First Family Vacation?

Relaxation was not something that I had thought possible when vacationing with children. In my experience this far, vacation was never a word my husband and I had used. We always referred to our family escapades as family trips because no matter how much fun we had, there were always a lot of work and planning. Every time we went away, we had come back exhausted from our trips.

But not this time! Did we hit the magic ages for all children? I’m not sure. I mean, our 8 and 6-year-olds are pretty independent and great travelers. However, the 4-year-old still wants to be held (a lot!), which makes it tiresome for us to maneuver airports and big hotels. This time, we decided to forgo the stroller, so we ended up exercising our upper-body strength much more than anticipated. So the age of the little one didn’t necessarily make things easier.

Was it the location? I think that had much more to do with our success this time. My better half and I normally shy away from the all-inclusive hotel format. It’s just that it makes it more difficult for you to want to leave the hotel to explore the area. However, with young children, it truly makes traveling easy. There’s minimum planning, everything is readily available for you, there’s tons to do in the resort day and night for a family, plus there was the terrific bonus of having a kids’ club right there for children ages 4-12! (So maybe the age of the little one did play in our favor).

Need I say more?

We chose Riviera Maya because of the great value, awesome location, direct flights availability and proximity to exciting sites such as Tulum. And though everything was paid for at the resort, we made the pact that we would go out and explore at least three times during our stay. I think that was the best agreement we could have come up with. We didn’t feel trapped in one place, but at the same time, had plenty of time to enjoy the resort, the beach, the pool, and the entertainment options.

I just mentioned the kids’ club, but let me tell you all about it. It was such a hit with my kids that I would be looking for a resort with one next time that we do this type of vacation. The club had flexible hours so you could have your kids there from 10am-5-pm, just for an hour or a particular activity, for half the day or whatever else worked for your schedule. After that, the club had additional activities starting at 6:30pm when kids could have dinner with the counselors, then participate in games, play roles in little shows and even go to a kiddie disco until 10pm. Talk about freedom for the parents!

Our kids did a full day and then a bunch of half days. We even had it where we spent the afternoon with just one of the kids as the other two were having fun at the club. It was MAGICAL! I had brought a book with me to read “whenever the kids would let me”, I finished it in 3 days… I mean, it really was a vacation for all of us.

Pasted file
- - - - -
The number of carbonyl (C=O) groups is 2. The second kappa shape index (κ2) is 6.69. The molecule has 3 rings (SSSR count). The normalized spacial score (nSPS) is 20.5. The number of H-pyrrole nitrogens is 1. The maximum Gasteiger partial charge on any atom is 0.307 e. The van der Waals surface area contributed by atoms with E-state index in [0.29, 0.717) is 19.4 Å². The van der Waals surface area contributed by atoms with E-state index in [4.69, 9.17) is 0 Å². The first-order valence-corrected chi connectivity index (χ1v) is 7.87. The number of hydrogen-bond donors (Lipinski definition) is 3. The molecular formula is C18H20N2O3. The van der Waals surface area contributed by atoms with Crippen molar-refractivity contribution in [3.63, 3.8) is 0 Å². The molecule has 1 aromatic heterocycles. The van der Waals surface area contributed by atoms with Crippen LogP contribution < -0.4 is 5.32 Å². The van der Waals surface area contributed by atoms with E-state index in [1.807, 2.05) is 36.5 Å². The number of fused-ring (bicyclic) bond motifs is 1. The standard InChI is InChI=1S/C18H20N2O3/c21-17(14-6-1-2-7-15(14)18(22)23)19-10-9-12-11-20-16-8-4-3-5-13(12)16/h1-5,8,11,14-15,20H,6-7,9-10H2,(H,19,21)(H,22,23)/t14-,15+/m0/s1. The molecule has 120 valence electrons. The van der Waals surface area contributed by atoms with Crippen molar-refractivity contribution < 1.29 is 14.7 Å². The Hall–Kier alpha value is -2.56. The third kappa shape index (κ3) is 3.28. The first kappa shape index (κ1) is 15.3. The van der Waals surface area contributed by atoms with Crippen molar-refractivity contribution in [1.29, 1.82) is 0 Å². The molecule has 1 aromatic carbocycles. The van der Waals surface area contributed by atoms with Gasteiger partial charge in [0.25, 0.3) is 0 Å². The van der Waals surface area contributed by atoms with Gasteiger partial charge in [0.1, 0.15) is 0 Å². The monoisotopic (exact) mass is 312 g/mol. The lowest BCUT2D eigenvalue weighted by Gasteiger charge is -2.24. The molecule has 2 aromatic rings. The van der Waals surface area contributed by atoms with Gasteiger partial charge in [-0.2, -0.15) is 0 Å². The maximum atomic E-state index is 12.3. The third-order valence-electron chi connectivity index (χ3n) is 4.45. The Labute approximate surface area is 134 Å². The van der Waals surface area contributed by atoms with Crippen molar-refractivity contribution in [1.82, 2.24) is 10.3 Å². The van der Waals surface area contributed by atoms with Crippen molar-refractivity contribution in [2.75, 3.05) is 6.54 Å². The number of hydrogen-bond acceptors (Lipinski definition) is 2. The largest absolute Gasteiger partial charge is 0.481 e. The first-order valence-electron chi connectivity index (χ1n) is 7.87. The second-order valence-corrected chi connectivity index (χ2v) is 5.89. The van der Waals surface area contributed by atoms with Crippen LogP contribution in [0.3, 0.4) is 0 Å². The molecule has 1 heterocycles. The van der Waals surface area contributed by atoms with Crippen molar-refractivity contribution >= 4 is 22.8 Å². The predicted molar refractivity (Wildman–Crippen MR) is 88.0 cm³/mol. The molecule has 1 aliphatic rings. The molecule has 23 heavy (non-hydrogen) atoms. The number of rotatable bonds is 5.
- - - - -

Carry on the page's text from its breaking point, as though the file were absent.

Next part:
During the time at the club, the kids learned about local flora and fauna, played in the different pools and kid-only designated areas, made tie-dye shirts, had their faces painted, prepared a little play, met people from Argentina, Chile, Scotland, Canada, Spain and Portugal and realized (once again) how being bilingual is really a cool skill to have when it comes to meeting new friends.

Those of you who know me would not be surprised to read that I wanted to make the trip a cultural experience as well so, of course we had to take the kids to Tulum so they could explore the Mayan ruins by the ocean. We were also able to snorkel there in the bay with sea turtles and sting rays, and saw the fish in a coral reef!

We also went to Xcaret, which is a must if you go to Riviera Maya. Though pricey, it is well worth the money. You just need to plan to stay until the show! What a show! The kids got to snorkel there too and learned more about sea turtles and coral reefs.

The last place we visited was Playa del Carmen, because it is just so fun to window shop and buy a gelato in its busy main street. The art, the live music, the tourist from all over, makes it just a fun place to get some souvenirs at.

How did we get around? Asking the hotel concierges we figured out which places were close and not too expensive for a taxi ride (paying in pesos was cheaper than in dollars), and which others was better to rent a car for. In our case, it made sense to rent a car (including car seats) to go to Tulum, which was a straight shot from the hotel. There were also tours that included everything available at the hotel, but we wanted more flexibility with our time so we did our thing.

We had adventure, we had quiet time, we had a lot of fun family time, the kids practiced their Spanish (a lot!), but we also had the gift of having time as a couple enjoying walks on the beach, uninterrupted World Cup games, drinks by the bar at night. It was a phenomenal time and I would give all-inclusive hotels another shot again (hopefully soon).


My Battle With ELL

For those of you who may not be familiar with ELL, it stands for English Language Learners and it is a program designed to help students, who’s native tongue isn’t English, to reach proficiency so that they can perform well in the main classroom.